Wednesday, May 16, 2007

Slow-Frequency rTMS and Fibromyalgia Pain

This was the first article I read that introduced me to the concept of transcranial magnetic stimulation. I had just seen a patient the day before in a Rheumatology clinic I was visiting and had a long chat with the Rheumatologist I was working with about the etiology of Fibromyalgia and what sorts of treatments were available. Needless to say, he was fairly pessimistic about what was possible. I ran across this article in Rehab in Review, it piqued my interest and I pulled the article.
Some thoughts about the article: an n of four is always concerning, so it needs to be considered a limited case series. But if you examine the response of the patients to repetitive transcranial stimulation (rTMS), it was pretty amazing. A baseline pain of 8.2(ranging from 7-9.5 on a scale of 0-10) that was dropped to 1.5 (0-3.5) is not only statistically significant, but if you consider the functional ramifications it is amazing. These subjects received rTMS five days per week for four weeks, one of the patients received sham rTMS prior to the four weeks and one got an additional twelve treatments because she (they were all women) had remission of depressive symptoms. All had been diagnosed by board certified Rheumatologists and all had been evaluated by Psychiatrists.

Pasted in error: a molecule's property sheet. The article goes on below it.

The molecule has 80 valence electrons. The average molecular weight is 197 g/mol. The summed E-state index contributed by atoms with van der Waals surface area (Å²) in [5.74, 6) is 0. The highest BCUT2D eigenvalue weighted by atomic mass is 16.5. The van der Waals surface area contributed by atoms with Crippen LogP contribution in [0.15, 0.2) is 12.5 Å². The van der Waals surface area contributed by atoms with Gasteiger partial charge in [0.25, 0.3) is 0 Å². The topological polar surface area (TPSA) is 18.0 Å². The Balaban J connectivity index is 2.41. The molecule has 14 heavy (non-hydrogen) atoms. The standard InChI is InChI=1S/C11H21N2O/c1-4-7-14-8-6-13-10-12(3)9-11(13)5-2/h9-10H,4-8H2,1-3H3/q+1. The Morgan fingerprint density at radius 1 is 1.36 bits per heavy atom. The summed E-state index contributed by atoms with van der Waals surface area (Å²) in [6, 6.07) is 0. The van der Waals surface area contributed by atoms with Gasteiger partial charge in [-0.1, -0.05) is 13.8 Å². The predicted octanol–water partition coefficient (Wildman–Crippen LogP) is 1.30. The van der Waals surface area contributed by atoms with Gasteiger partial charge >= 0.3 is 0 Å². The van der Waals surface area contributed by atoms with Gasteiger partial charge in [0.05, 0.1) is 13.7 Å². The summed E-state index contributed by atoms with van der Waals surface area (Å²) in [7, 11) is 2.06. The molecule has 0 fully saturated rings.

The results showed one patient had resolution of depression and two of the four had resolution of their pain. Pain was improved, defined as not increasing more than 1.5 points on the 0-10 scale, for 15-27 weeks.
This was a real eye-opener for me even when taken with a large grain of salt. Just something to think about.
PubMed Citation